I was recently asked, as I have been for many years, to talk to children about environmentalism. I’ve even been advised to refocus So Fresh and So Green on children. I have always been against this and the idea that environmentalism is for or about children for a few reasons.
What about the responsibility that adults have? Children don’t vote or allow fossil fuel fertilizer runoff to pollute rivers or write laws that lift bans on fracking and oil drilling. Adults do. Why not teach adults then?
Children will have more of an education in environmentalism than older people. From curbside and street corner recycling to reusable shopping bags at your local store to widely available CFL lightbulbs to fuel-efficient cars, “going green” is mainstream in many ways it wasn’t a few decades ago. They may even take an environmental studies class in school. Children now don’t have the same needs for this education or information that adults seem to.
When you value the environment, not just for yourself but for all, you’ll share those values with your children anyway.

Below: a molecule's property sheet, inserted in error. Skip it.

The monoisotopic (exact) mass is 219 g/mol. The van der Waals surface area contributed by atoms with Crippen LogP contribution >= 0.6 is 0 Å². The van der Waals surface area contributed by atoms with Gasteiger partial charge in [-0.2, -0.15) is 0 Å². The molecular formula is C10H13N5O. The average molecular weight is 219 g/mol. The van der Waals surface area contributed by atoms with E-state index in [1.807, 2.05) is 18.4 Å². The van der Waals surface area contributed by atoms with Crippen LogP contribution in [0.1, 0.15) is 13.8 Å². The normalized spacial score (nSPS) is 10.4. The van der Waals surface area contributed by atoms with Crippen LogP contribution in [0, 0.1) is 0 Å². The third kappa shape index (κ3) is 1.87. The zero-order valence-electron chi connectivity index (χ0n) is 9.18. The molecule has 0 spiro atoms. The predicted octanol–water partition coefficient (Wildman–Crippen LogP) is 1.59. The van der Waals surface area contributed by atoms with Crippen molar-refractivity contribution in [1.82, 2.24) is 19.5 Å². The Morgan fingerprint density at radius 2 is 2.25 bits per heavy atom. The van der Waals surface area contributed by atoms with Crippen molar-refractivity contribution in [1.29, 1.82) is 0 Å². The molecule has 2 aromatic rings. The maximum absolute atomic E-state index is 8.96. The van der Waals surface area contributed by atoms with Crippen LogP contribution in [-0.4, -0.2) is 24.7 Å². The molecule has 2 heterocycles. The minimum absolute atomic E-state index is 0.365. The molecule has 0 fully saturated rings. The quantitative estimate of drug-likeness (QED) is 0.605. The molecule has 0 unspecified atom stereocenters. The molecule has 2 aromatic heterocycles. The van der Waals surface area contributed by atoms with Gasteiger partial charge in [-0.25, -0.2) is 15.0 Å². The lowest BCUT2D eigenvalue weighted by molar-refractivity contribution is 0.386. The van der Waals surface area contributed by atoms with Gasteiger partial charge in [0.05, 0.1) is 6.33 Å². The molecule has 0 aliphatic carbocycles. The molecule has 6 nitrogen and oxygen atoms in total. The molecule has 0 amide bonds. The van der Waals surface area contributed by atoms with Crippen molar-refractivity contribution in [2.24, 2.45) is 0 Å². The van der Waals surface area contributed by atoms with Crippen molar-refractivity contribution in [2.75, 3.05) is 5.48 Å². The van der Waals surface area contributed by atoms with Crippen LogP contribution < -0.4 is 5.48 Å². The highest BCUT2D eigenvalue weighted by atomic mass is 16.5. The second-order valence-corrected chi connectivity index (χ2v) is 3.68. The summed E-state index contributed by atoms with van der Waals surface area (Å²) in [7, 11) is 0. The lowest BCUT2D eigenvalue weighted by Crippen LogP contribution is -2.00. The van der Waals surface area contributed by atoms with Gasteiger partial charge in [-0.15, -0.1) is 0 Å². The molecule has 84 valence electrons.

And finally, associating environmentalism with children puts the discussion, and by extension the action, in the future not the present. People find climate change’s future effects abstract and too horrifying to think about. If you can’t think about a situation you can’t take positive action to make things better.
That’s the most dangerous part. The effects of climate change are happening NOW. The worst effects aren’t felt in the industrialized countries that contributed the most to climate change. In the U.S. we are often afforded the luxury of continuing a debate based on manufactured doubt instead of taking drastic action to reduce our negative impact on the world. That action needs to be taken by adults.